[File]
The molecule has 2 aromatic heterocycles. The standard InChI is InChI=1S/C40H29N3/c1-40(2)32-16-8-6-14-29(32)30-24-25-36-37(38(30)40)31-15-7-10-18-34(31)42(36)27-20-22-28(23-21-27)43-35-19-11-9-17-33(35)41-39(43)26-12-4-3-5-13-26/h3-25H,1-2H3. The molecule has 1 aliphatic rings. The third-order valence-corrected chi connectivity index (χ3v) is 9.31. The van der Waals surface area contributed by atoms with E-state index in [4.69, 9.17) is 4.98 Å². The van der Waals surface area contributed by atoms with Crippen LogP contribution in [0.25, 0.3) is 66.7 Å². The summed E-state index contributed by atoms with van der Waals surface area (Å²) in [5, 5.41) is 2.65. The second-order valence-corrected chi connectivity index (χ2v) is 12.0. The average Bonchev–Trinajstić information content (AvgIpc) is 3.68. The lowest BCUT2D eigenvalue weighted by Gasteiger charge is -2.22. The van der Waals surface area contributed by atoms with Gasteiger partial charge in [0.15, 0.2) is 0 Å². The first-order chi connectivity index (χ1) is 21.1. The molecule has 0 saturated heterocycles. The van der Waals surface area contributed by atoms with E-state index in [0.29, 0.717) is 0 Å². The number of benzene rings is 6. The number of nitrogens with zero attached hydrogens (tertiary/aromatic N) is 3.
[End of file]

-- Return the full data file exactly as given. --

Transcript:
The molecule has 2 aromatic heterocycles. The standard InChI is InChI=1S/C40H29N3/c1-40(2)32-16-8-6-14-29(32)30-24-25-36-37(38(30)40)31-15-7-10-18-34(31)42(36)27-20-22-28(23-21-27)43-35-19-11-9-17-33(35)41-39(43)26-12-4-3-5-13-26/h3-25H,1-2H3. The molecule has 1 aliphatic rings. The third-order valence-corrected chi connectivity index (χ3v) is 9.31. The van der Waals surface area contributed by atoms with E-state index in [4.69, 9.17) is 4.98 Å². The van der Waals surface area contributed by atoms with Crippen LogP contribution in [0.25, 0.3) is 66.7 Å². The summed E-state index contributed by atoms with van der Waals surface area (Å²) in [5, 5.41) is 2.65. The second-order valence-corrected chi connectivity index (χ2v) is 12.0. The average Bonchev–Trinajstić information content (AvgIpc) is 3.68. The lowest BCUT2D eigenvalue weighted by Gasteiger charge is -2.22. The van der Waals surface area contributed by atoms with Gasteiger partial charge in [0.15, 0.2) is 0 Å². The first-order chi connectivity index (χ1) is 21.1. The molecule has 0 saturated heterocycles. The van der Waals surface area contributed by atoms with E-state index in [0.29, 0.717) is 0 Å². The number of benzene rings is 6. The number of nitrogens with zero attached hydrogens (tertiary/aromatic N) is 3.